As long as an armed, uniformed security guard is present at the site, most employees feel secure. But they dread the day when the guard leaves. If there isn’t a security guard, or if the guard is no longer present, employees can remain afraid of another robbery. While you can’t promise employees there won’t be another robbery, you can coach them how to react if one occurs. Aside from what specifically to do at your business, i.e., whether to press the panic button, the best thing an employee can do during a robbery is remain calm. To do this the employee needs to take a deep breath and say to herself, “Remain calm, and do whatever they want. Everything will be over in a few minutes.” The deep breaths and positive mental commands will also help the employee minimize the traumatic response.

8. Be aware trauma symptoms take time to recover from and may surface (or resurface) weeks or months later.
The employees may experience these reactions immediately after an event, or days, weeks, or even months later. The symptoms may last for a few days, a few weeks, or even longer. The symptoms and feelings of trauma may come in waves; reminders can trigger a new wave. Each day doesn’t get progressively better. The employee can have a good day, then a bad day.

9. Have manager and HR regularly follow up with the affected employees. Call every day in the first few days, then every couple of days.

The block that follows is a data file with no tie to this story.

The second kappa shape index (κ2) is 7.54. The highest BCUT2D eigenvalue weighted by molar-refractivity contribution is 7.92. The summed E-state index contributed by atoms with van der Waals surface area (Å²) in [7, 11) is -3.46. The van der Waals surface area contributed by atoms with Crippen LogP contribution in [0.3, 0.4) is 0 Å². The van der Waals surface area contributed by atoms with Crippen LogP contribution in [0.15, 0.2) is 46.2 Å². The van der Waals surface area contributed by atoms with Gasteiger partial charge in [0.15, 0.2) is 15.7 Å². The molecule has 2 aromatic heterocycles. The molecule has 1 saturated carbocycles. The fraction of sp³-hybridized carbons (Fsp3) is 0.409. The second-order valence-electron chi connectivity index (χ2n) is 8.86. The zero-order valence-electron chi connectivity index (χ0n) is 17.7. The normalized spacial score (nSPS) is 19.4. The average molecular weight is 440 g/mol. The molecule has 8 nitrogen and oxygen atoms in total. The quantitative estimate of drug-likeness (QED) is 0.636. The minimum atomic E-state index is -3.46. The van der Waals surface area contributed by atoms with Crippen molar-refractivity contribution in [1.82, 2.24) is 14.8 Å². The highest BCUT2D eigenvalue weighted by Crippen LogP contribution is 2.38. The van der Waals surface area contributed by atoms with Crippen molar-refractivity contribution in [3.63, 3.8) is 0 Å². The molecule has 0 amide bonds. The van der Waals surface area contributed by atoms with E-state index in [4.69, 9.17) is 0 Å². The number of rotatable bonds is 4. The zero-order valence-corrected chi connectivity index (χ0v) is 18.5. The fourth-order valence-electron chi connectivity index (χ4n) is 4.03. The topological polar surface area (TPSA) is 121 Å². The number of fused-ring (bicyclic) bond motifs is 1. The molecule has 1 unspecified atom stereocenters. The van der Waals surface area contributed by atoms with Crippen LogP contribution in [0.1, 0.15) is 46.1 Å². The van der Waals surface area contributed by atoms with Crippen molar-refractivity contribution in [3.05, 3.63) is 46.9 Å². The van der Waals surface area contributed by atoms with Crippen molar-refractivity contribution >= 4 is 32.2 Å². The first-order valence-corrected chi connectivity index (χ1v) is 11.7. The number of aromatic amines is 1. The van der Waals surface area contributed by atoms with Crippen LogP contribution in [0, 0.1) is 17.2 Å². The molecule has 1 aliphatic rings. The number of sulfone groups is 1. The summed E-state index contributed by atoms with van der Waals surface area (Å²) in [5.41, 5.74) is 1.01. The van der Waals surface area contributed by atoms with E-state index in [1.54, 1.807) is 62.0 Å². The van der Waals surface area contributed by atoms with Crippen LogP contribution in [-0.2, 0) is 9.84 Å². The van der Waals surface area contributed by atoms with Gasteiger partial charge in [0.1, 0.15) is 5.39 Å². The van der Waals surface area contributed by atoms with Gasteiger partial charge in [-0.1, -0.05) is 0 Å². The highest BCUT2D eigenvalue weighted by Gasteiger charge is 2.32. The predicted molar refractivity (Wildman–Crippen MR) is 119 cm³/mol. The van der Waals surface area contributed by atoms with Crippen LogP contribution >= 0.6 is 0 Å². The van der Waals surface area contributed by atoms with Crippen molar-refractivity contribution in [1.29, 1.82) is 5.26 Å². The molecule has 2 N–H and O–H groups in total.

Start the conversation with, “I just wanted to know how you’re doing.” Don’t start the conversation with asking when they’re going to return to work. If you need that information, ask him toward the end of the discussion. After a few days, the trauma symptoms should start to ease. If, after four or five days, the employee still has strong trauma symptoms, suggest he contact the EAP to see a counselor, or meet with a local counselor who specializes in trauma recovery.

10. Realize affected employees may have an anxiety reaction when they return to the business where the robbery occurred.
Employees can re-experience the trauma when they first return to the jobsite. This may cause anxiety, even to the point of thoughts such as, “I need to get out of here.” If the employees are educated as to what to expect, and given empathetic support when they first return, the employees will better weather the transition back to work. It’s best for an employee to not take more than a few days off from work. If an employee has reservations about returning, it might help to ease her into the environment. Start by encouraging her to come in for a short shift, instead of her full shift. Give him “light” or “adjusted” duty. Give the employee a shift that feels more comfortable for him. Some employees may be afraid to close, especially if it’s dark outside.

Employees should seek professional assistance if:
• They feel they need or want to speak with a counselor.
• Disturbing behaviors or emotions last more than four to six weeks.
• Disturbing behaviors or emotions make it difficult to function normally, whether at work, or in family life.
• Others are concerned about their behaviors or emotions.

We are here for You – CRIME SCENE CLEANUP



No responses yet

Leave a Reply

Your email address will not be published. Required fields are marked *